Wednesday, May 22, 2013
The Associated Press
WASHINGTON — Democrats began trying to push a bill through the Senate Tuesday slicing taxes for businesses that hire new workers and buy major new equipment. They ran straight into opposition from Republicans who complained that the measure was too timid and sought to refocus the debate on their own economic priorities.
In this May 17, 2012 file photo, Sen. Charles Schumer, D-N.Y. gestures during a news conference on Capitol Hill in Washington. Democrats want to push tax cuts through the Senate for companies that hire new workers, give raises or buy major new equipment this year. With neither party eager to let the other claim campaign-season victories, the ultimate fate of the roughly $29 billion legislation seems dubious. Debate was to begin Tuesday, though it was possible Republicans would use procedural blockades to quickly derail the measure. (AP Photo/Susan Walsh, File)
As soon as debate began, Sen. Orrin Hatch, R-Utah, said he would offer an amendment extending for another year broad tax cuts for millions of Americans that expire in January, including for the wealthiest earners. President Barack Obama and Democratic leaders want to renew them only for families earning up to $250,000 — a cutoff that Democrats say would force the rich to contribute to deficit reduction but Republicans say would stifle job creation.
"I remain amazed that the Democratic majority has decided to pursue this bill to support small businesses, when looming tax increases threaten to crush these same small businesses," Hatch said.
"It's just like asking to go into a deeper recession," he added of the tax increases that will hit unless Congress acts. "It's like saying we don't care."
Senate Majority Leader Harry Reid, D-Nev., would not say whether he would allow a vote on Hatch's amendment, but it seemed unlikely. He tried turning the tables on Republicans by accusing them of holding middle-class tax cuts hostage so the wealthiest 2 percent of Americans could get tax reductions.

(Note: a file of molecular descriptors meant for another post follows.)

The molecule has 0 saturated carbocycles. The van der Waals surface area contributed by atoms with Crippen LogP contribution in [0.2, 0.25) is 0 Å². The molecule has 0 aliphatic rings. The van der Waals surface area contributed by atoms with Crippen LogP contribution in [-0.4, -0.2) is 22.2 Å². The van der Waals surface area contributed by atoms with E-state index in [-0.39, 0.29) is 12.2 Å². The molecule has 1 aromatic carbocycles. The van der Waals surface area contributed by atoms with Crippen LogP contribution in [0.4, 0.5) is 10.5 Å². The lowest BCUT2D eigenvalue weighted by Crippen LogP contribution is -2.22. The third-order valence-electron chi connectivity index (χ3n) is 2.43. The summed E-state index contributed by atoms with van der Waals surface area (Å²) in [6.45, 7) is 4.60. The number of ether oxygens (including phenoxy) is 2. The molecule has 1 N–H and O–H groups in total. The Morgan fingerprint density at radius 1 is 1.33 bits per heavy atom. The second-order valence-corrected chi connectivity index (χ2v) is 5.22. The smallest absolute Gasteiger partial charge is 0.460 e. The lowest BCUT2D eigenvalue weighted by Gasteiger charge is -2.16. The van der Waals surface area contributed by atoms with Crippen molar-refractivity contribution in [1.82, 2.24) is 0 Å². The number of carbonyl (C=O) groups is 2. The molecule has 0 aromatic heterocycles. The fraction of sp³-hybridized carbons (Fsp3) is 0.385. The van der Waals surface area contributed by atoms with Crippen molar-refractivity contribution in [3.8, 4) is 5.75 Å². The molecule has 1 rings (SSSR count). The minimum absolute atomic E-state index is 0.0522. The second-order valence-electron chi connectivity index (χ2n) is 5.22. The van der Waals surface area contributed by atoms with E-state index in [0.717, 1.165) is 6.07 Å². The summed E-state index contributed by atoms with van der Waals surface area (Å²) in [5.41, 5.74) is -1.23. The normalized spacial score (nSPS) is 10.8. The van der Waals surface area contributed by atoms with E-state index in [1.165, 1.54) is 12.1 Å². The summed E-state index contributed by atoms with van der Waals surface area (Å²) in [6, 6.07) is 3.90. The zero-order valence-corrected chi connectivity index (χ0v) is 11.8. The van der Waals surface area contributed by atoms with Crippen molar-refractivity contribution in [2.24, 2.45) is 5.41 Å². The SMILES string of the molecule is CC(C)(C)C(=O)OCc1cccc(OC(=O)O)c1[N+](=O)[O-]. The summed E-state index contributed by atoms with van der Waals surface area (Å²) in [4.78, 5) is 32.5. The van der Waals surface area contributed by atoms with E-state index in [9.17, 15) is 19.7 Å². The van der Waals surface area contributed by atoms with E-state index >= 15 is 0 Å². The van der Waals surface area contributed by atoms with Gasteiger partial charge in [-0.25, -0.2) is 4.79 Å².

"So I give Mitt Romney and all the Republicans this news: They're all doing just fine. Mitt Romney doesn't need additional tax breaks," Reid said of the wealthy GOP presidential challenger.
With Election Day less than four months off, the battle highlighted how both parties are using congressional debate to transmit their messages to voters with little regard to whether the legislation at stake will ever become law.
The Senate's Democratic tax-cutting bill has little chance of surviving. Neither does Wednesday's planned vote by the Republican-run House to repeal Obama's 2010 health care law, which has no chance of being duplicated in the Democratic-led Senate.
The Senate bill debated Tuesday would let businesses take tax credits for 10 percent of the difference between their payrolls this year and 2011, whether the extra money is used to hire workers or give raises to existing employees.
Because the credit is capped at $500,000, Democrats said it would predominantly help small businesses. It also limits the tax credit to the first $110,100 of each worker's salary, which the White House said meant that "well-paid executives would be ineligible for tax relief."
The measure would also let firms buying major new equipment in 2012, such as machinery, deduct the entire cost of the purchase this year under so-called "bonus depreciation" rules. Currently they can only deduct half the amount.
Though both parties favor the idea, critics say it sometimes gives tax breaks to firms that would have purchased the equipment anyway, limiting its impact.
Democrats said the measure would create 990,000 jobs, citing a study they requested from a private, nonpartisan economic consulting firm. The White House said almost 2 million companies that boost their payrolls would get tax breaks and noted that Obama had proposed lower levies for small businesses in the "to-do" list he suggested for Congress in May.
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